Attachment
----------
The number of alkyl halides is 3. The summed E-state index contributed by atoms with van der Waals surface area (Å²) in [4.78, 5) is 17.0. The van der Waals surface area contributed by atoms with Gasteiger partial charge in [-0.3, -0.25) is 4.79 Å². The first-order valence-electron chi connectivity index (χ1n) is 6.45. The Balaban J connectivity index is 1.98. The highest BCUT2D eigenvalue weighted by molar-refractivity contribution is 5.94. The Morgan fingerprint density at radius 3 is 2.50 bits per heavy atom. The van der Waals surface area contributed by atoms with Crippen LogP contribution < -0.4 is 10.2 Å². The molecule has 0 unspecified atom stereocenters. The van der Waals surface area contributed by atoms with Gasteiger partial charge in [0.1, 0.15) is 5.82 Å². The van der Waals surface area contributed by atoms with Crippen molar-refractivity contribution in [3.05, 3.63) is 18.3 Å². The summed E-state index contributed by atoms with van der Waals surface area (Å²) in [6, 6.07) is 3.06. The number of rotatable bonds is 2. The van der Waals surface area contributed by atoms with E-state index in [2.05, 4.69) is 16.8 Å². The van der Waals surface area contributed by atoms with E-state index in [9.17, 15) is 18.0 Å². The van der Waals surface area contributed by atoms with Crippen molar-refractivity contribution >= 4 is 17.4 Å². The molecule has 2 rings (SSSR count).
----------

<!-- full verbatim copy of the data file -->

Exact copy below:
The number of alkyl halides is 3. The summed E-state index contributed by atoms with van der Waals surface area (Å²) in [4.78, 5) is 17.0. The van der Waals surface area contributed by atoms with Gasteiger partial charge in [-0.3, -0.25) is 4.79 Å². The first-order valence-electron chi connectivity index (χ1n) is 6.45. The Balaban J connectivity index is 1.98. The highest BCUT2D eigenvalue weighted by molar-refractivity contribution is 5.94. The Morgan fingerprint density at radius 3 is 2.50 bits per heavy atom. The van der Waals surface area contributed by atoms with Crippen LogP contribution < -0.4 is 10.2 Å². The molecule has 0 unspecified atom stereocenters. The van der Waals surface area contributed by atoms with Gasteiger partial charge in [0.1, 0.15) is 5.82 Å². The van der Waals surface area contributed by atoms with Crippen molar-refractivity contribution in [3.05, 3.63) is 18.3 Å². The summed E-state index contributed by atoms with van der Waals surface area (Å²) in [6, 6.07) is 3.06. The number of rotatable bonds is 2. The van der Waals surface area contributed by atoms with E-state index in [2.05, 4.69) is 16.8 Å². The van der Waals surface area contributed by atoms with E-state index in [9.17, 15) is 18.0 Å². The van der Waals surface area contributed by atoms with Crippen molar-refractivity contribution >= 4 is 17.4 Å². The molecule has 2 rings (SSSR count).